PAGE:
George Osborne’s recent “emergency” budget proposed many changes to state support to lower income households in a bid to fulfil the Conservatives’ manifesto pledge to cut £12bn from welfare spending.
One unexpected aspect of this package was the proposal to cut housing association rents by 1% each year for the next four years.
This proposal was justified with reference to social housing rent rises over the last few years. These have pushed up the already substantial housing benefit bill. Households have needed greater state assistance in order to afford the rents being set. Bearing down on rents over the next few years will, it is claimed, both reduce the housing benefit bill and force social landlords to deliver efficiency gains.
To the unwary or unfamiliar this argument could appear entirely plausible. It is surely time to try to rein in this sort of behaviour: landlords extracting income at the taxpayers’ expense.
Yet, it is important to understand how we have arrived at the current situation and what the consequences of this policy change are likely to be.
The 2010-2015 Coalition government did not want to see new housing association properties built for rent being let at conventional sub-market social rents. Instead it introduced the Affordable Homes Programme.
Under the AHP the level of capital subsidy per property was limited and the expectation was that the properties built would be let at so-called “Affordable Rents”. Affordable rents could be set at up to 80% of the local market rent. The greater income stream that would flow as a consequence would allow the housing associations to access the private finance necessary to build the properties in the first place.
There was no presumption that tenants of these properties would have a different profile to conventional social housing tenants. So it was likely a significant proportion would need to claim housing benefit. Indeed the higher Affordable Rents meant that it was likely that a greater proportion of tenants would need assistance to meet their housing costs.
In addition, the Coalition government encouraged housing associations to convert existing social rented tenancies to Affordable Rent when there was a change of tenant, in order to increase their revenue stream still further.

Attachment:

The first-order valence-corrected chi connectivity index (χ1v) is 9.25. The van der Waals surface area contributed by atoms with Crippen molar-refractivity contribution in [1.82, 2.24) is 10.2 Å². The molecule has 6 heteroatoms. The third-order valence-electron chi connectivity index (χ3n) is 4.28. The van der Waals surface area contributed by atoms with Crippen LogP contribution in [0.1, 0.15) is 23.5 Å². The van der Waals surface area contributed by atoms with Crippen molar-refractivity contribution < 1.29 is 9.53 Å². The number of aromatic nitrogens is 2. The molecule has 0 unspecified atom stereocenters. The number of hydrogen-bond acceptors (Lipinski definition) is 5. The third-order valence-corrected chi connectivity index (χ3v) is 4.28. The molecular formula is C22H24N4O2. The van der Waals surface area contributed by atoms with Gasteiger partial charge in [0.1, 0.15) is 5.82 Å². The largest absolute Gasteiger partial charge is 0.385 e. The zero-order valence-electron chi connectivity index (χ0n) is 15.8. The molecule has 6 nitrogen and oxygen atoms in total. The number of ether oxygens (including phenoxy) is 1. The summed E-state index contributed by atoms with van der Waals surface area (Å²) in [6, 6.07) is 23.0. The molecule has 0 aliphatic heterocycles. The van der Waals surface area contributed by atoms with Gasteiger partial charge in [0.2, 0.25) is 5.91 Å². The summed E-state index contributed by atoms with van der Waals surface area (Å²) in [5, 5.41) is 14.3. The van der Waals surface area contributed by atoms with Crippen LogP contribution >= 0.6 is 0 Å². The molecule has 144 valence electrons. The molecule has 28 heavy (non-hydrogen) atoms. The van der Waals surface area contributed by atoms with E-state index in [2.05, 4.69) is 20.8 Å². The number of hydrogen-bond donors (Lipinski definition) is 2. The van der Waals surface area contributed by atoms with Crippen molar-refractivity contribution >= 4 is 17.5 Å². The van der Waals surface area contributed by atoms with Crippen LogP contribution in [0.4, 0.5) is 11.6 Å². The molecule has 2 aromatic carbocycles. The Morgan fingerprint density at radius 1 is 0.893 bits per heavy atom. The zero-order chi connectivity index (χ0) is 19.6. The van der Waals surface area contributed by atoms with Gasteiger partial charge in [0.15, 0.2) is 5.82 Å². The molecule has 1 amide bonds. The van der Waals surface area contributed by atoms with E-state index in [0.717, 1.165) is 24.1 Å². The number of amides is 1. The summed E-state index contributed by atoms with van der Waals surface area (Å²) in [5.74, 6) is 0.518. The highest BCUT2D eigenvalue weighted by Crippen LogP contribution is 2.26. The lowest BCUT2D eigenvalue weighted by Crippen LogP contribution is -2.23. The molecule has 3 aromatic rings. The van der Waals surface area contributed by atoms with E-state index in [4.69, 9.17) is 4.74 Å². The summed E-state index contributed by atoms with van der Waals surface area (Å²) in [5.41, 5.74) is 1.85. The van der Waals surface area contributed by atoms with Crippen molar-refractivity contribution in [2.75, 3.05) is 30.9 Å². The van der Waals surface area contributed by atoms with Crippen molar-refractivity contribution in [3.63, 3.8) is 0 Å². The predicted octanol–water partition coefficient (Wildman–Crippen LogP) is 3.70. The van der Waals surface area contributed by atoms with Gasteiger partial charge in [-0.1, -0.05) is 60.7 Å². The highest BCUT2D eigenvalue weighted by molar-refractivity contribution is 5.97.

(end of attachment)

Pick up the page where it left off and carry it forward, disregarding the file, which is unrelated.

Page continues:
Finally, in 2013 the Government indicated that housing associations would be able to increase their average rents by CPI for the next ten years. This would give housing association boards some clarity and allow them to plan their strategies accordingly. So decisions were taken, in the light of projected income streams, about how many new properties could be planned, largely financed from private sources.
The Chancellor’s announcement last week pulls the rug out from under all of this. Many housing associations will be tearing up their existing business plans and having a major rethink.
There have been several forecasts of how much housing associations will scale back their planned new development activity as a result. The OBR estimated 14,000 properties, while the National Housing Federation suggested 27,000. In the context where it is generally acknowledged there is a crisis of housing supply this is more than a little unfortunate.
More dramatically, it is likely that there are housing associations who planned on the basis of previous assurances and borrowed on the basis of what they thought were firm commitments by Government who will now find themselves in serious difficulty. A few will almost certainly go out of business. There are likely to be urgent mergers and acquisitions talks relating to organisations in distress.
Quite how severe a problem this policy change has created is still to emerge. One technical, but potentially significant, issue is that valuers are currently debating how this change to income forecasts will affect the valuation of housing association assets and therefore loan security. This is on top of the Government pushing to extend the Right to Buy to housing associations, which will also erode the asset base.
The Credit Rating Agencies have an eye on the sector for the possibility of a sector-wide downgrade as a result of the impacts of welfare policy change. This would reduce the viability of current businesses as well as further constrain new housing development.
This whole situation adds up to a paradigmatic example of policy-induced uncertainty.
The organisations that most fully embraced the previous Government’s Affordable Rent regime will find themselves more exposed to the cuts now being proposed. The organisations that responded most ambitiously to the apparent certainties offered by the ten year rent pledge will now find themselves having to undertake the biggest rethink. It is hard not to conclude that they are paying a significant price for taking the Government at its word.
The question is what to do next? And how much weight should housing organisations place on any commitment given by Government, when it has been demonstrated that the rules of the game can so quickly be turned on their head without warning? Proceeding with extreme caution would seem advisable.
Some housing associations will no doubt increasingly look to develop activities that do not rely on government and to house people who do not depend on social security. As independent organisations they have the discretion to strike out in different directions. But the question of how we, as a society, deliver good quality affordable housing to those on low incomes remains just as pressing as ever.